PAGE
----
Pushkar: The Food Scene

[I am going to experiment with a new wordpress-feature (new for me) called ‘pagination’, here. The post will contain more than one page. Page numbers are there at the end of the post, near the ‘comments-box’. I’ll be happy if you let me know your views on it. Even a simple ‘yay’ or ‘nay’ would do.]

Please note:
Pushkar is known to be a holy-city, and hence there ain’t any non-veg food happening in the city. Nor is alcohol welcome anywhere. That said, there is this other medium of inebriation, for which, the city is very well known. It is called ‘bhang’, or cannabis. You can read my experience with ‘bhang’ here. For the rest of the food-scenario, please read on.

Happy reading!

The food scenario in Pushkar is just like the city itself: ‘multi-faceted’.

There are two distinct kind of cuisines prevalent to the culture here. One, which is innately Rajasthani in its preparation, another, which is the bastardized version of cuisines from far off lands. It is much loved, and is a potpourri of touristy influence on the city. I am going to talk about both, seamlessly. cool  When it comes to being ‘pocket-friendly’, Pushkar is a backpacker’s heaven.

1) Dal-chaat/Dal-pakwaan: A must-have street-food from Rajasthan. This comprises of a multitude of elements from the Indian street food, spread on a cracker or papadam. It truly is a work of art. For the man who made this for us, it seemed to be a meditative journey of sorts.
Dal-chaat is: moistened flattened rice, bhujia, onion,-tomato-dhaniya, spices, chutneys etc spread on the cracker and when it is had, there is a burst of flavors AND texture in the mouth. Like all ‘poha’-joints in Rajasthan, this is a morning (breakfast) affair and the fully-functional hand-cart can be spotted as early as 8 am.  Ask locals for direction.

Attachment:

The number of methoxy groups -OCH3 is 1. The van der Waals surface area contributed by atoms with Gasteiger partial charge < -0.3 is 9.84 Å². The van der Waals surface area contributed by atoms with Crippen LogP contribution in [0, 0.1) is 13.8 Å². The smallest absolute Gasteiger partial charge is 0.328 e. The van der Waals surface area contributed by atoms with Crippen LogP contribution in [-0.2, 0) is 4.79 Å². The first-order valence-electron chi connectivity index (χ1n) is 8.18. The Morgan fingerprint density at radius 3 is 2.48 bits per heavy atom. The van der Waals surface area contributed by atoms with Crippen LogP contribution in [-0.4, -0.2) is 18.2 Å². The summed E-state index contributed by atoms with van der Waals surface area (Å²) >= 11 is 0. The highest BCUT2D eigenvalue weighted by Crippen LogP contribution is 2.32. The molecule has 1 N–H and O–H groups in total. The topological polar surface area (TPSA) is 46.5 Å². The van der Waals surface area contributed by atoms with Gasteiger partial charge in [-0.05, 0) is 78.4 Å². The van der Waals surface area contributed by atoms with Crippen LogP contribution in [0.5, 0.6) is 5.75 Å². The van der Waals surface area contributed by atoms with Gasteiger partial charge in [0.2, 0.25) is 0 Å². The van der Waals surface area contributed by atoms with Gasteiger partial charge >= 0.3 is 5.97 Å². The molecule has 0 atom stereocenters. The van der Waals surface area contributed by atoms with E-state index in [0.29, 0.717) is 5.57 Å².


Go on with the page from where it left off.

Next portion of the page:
2) Mirchi vada-Kadhi:
Kadhi is an essential part of the Rajasthani and Gujrati cuisine. More so in Rajasthan, because the state lacks water-resources and hence, the cuisine cleverly weaves in other options like milk, curd, chaach (buttermilk) etc to make up for it. Kadhi uses either whipped curd or chaach (buttermilk) depending on the requirement and availability. The one with the buttermilk gives smoother texture than the one with the curd.
Mirchi-vada is essentially what is known as Mirch-key-pakodey in North India (basically chilly-cutlet). The pepper used for this purpose is mildly hot and the process of frying kills/reduces its intensity further.

Therefore, this street food is mirchi-vada served with a generous helping of kadhi. I am personally not a fan of kadhi, and that could be the reason that I did not like this preparation much, but you can give it a shot if you want.

Mirchi vada kadhi

3) Poha: Poha is one of the most favorite beak-fast street-foods of Rajasthan. It is healthy, easy and quick to make (even at home). In some parts of Rajasthan, Poha-hand-carts start their day at around 7:00 am and are completely sold-out in two hours flat! The moistened flattened rice, once the preparation is ready, tastes mildly sweet, sour with a bit of crunch in the bite. It is comfortably spicy, easy on the palate and light on the tummy.

Do try this! 


4) Falafal/laffa:
This is a middle-eastern delicacy. It is a flat-bread, rolled in with various kinds of fillings. The picture below is a sample of filling options falafal has. I had falafal from Ganga restaurant, which is close to Narsingh ghat. It seemed to be a neat little food-shack with fairly clean set-up.
Why is there no picture of this particular food item? Simply, because I could not wait to click picture. covered laugh



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  1. dhawal shah January 6, 2014
    • aborrowedbackpack January 6, 2014
  2. madhup bhutani February 25, 2015
    • A Borrowed Backpack February 25, 2015

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